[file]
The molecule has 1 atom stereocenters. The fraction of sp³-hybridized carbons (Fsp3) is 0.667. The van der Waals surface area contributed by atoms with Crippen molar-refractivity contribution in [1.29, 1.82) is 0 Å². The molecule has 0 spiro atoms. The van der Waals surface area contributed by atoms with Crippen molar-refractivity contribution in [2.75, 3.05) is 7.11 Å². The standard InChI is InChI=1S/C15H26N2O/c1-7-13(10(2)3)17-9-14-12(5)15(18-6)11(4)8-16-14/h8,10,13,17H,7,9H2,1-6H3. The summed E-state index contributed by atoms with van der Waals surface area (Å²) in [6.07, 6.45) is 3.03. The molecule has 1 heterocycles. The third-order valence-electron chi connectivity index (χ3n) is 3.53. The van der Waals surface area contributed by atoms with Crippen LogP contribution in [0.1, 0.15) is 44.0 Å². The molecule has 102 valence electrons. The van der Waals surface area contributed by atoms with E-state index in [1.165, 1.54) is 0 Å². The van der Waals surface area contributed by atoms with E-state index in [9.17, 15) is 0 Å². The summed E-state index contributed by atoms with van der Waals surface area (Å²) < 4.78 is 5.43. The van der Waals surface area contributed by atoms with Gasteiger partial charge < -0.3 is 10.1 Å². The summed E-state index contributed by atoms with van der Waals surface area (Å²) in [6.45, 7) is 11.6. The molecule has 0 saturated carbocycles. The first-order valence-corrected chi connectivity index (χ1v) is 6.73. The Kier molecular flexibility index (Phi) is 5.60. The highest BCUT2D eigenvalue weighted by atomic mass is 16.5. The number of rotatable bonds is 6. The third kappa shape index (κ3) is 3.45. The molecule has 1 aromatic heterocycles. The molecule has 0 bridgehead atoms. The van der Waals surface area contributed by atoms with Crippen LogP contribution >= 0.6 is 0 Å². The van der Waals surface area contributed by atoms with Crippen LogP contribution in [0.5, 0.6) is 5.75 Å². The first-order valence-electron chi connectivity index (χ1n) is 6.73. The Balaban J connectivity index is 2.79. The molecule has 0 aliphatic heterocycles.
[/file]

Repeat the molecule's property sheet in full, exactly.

The molecule has 1 atom stereocenters. The fraction of sp³-hybridized carbons (Fsp3) is 0.667. The van der Waals surface area contributed by atoms with Crippen molar-refractivity contribution in [1.29, 1.82) is 0 Å². The molecule has 0 spiro atoms. The van der Waals surface area contributed by atoms with Crippen molar-refractivity contribution in [2.75, 3.05) is 7.11 Å². The standard InChI is InChI=1S/C15H26N2O/c1-7-13(10(2)3)17-9-14-12(5)15(18-6)11(4)8-16-14/h8,10,13,17H,7,9H2,1-6H3. The summed E-state index contributed by atoms with van der Waals surface area (Å²) in [6.07, 6.45) is 3.03. The molecule has 1 heterocycles. The third-order valence-electron chi connectivity index (χ3n) is 3.53. The van der Waals surface area contributed by atoms with Crippen LogP contribution in [0.1, 0.15) is 44.0 Å². The molecule has 102 valence electrons. The van der Waals surface area contributed by atoms with E-state index in [1.165, 1.54) is 0 Å². The van der Waals surface area contributed by atoms with E-state index in [9.17, 15) is 0 Å². The summed E-state index contributed by atoms with van der Waals surface area (Å²) < 4.78 is 5.43. The van der Waals surface area contributed by atoms with Gasteiger partial charge < -0.3 is 10.1 Å². The summed E-state index contributed by atoms with van der Waals surface area (Å²) in [6.45, 7) is 11.6. The molecule has 0 saturated carbocycles. The first-order valence-corrected chi connectivity index (χ1v) is 6.73. The Kier molecular flexibility index (Phi) is 5.60. The highest BCUT2D eigenvalue weighted by atomic mass is 16.5. The number of rotatable bonds is 6. The third kappa shape index (κ3) is 3.45. The molecule has 1 aromatic heterocycles. The molecule has 0 bridgehead atoms. The van der Waals surface area contributed by atoms with Crippen LogP contribution >= 0.6 is 0 Å². The van der Waals surface area contributed by atoms with Crippen LogP contribution in [0.5, 0.6) is 5.75 Å². The first-order valence-electron chi connectivity index (χ1n) is 6.73. The Balaban J connectivity index is 2.79. The molecule has 0 aliphatic heterocycles.